Milo had a head for numbers. He excelled at school, especially math. At age 14, Milo started running the household, taking money from his passed-out dad’s pocket to buy groceries. He also began tutoring his older sisters, who, not surprisingly, had fallen behind in their class work. Milo made it onto the honor role, became student-body president, qualified for and received college scholarships, and got a bachelor’s degree in business. Like a splinter in his finger, these early memories continue to irritate Milo. But they haven’t stopped him. As of this writing, Milo is a teetotaling, married father of two and the owner of his own car dealership. Quoting his favorite jazz musician, Miles Davis, Milo declared, “I wasn’t prepared to become a memory.”

Individuals like Milo are a mysterious marvel. Most children living in such environments are usually doomed to relive their parents’ lives. Clearly, individuals like Milo show us that there is a certain element or elements within a child that is unaffected by nurture. Science has managed to pinpoint it to three resiliency genes that protect these individuals from the stress and trauma experienced through life. It is those genes that alter the prophecy for Milo’s future so that he did not end up like his father. Unfortunately, not everyone is born with these resilient genes.

Then there are certain characteristics, such as a child’s temperament, which do not change with parental influence. According to the science, no amount of parenting will alter a child’s temperament. For instance, one in five babies are born naturally anxious. They are sensitive to their environments and are generally more explosive compared to the other four babies. No amount of nurture is going to change the fact that they will always be anxious.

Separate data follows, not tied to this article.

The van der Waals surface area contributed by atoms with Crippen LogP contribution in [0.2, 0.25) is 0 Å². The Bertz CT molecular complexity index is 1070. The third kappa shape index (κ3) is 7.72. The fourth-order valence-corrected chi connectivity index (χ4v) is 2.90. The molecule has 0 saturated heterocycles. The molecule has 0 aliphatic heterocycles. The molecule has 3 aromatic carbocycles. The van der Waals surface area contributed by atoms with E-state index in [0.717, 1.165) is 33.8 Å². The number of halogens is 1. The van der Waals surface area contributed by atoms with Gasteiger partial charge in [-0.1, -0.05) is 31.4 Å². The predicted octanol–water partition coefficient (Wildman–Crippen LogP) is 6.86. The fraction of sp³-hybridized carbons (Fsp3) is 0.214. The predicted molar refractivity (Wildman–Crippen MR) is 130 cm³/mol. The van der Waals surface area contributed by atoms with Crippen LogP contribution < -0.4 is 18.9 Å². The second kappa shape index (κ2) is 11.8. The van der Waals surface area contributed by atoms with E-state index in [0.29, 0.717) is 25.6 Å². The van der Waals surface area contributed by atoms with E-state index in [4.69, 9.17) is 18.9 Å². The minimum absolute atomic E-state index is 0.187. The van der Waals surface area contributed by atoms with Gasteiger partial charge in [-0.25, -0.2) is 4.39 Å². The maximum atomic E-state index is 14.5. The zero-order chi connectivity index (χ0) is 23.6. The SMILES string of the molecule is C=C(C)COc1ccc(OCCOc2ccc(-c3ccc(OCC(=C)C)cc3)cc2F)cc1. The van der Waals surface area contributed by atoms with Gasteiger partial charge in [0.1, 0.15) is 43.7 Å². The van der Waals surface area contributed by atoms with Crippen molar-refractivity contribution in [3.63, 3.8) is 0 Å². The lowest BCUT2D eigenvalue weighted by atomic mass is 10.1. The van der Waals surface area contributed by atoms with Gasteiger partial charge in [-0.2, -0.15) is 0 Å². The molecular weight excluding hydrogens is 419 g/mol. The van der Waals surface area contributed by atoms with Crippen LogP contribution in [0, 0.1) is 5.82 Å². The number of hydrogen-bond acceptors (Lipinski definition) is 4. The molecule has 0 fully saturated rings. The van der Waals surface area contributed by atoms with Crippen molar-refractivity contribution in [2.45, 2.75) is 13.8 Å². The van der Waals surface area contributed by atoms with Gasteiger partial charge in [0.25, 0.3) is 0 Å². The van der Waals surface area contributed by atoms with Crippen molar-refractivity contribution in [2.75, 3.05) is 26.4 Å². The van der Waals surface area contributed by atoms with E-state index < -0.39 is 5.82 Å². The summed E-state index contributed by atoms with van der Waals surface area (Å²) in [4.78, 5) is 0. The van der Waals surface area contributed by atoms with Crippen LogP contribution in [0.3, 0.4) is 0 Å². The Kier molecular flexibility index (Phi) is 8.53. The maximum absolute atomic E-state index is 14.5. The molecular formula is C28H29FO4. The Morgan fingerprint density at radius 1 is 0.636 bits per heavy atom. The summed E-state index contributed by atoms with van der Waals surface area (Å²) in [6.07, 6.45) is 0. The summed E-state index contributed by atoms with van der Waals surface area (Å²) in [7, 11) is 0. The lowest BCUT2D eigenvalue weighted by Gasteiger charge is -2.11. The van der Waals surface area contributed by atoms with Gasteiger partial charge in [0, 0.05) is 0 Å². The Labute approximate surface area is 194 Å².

There are certain things that are beyond our control and we, the parents, are not omnipotent after all – dang! But remember that 50% is nature and 50% is nurture, so that means we do have some influence, even if it isn’t quite as much as we would like. According to Brain Rules for Baby, there are specific things parents can do to increase their chances of raising a child like Doug:

Doug was as sharp as a whip—really good at math, but he could just as easily have joined the debate team. He held his own in just about every subject to which he applied himself. Doug would eventually become valedictorian, a fact he seemed to take as a given even as a freshman. Doug was also athletic (wide receiver on varsity), comfortably self-confident (with an easy smile), and graced with an almost pharmaceutical-grade optimism. To top it off, Doug was as disarmingly humble as he was socially confident. This made him extremely popular. By all appearances Doug seemed intelligent, gifted, motivated, well-socialized, happy.

Individuals like Doug were children who:

  • have better emotional regulation, calming themselves more quickly.
  • have the highest academic achievement.
  • show greater empathetic responses.
  • show greater loyalty to parents and have a higher compliance rate with parental wishes, the obedience coming from feelings of connection rather than from fear.
  • have fewer incidences of pediatric depression and anxiety disorders.
  • have the fewest infectious diseases.
  • are less prone to acts of violence.
  • have deeper, richer friendships, and lots more of them.

What can we do to increase our chances of raising an individual like Doug? I think we’ll have to examine that in the next post as I’m out of time today.

Read Part 2.

Trackbacks

  1. […] is a post I wrote some time back about wanting to raise “happy, confident and successful” children. Since writing that post, a great many number of things have happened that have made me reconsider […]

  2. […] relationship where our children feel they can talk to us about anything. This brings me back to an article I wrote some time back about building up a strong relationship with our children. Cultivating this […]

  3. […] time back, I wrote about wanting to raise children who are happy, confident and successful. On the Figur8 home page, this brief statement was extrapolated to express what we hope to achieve […]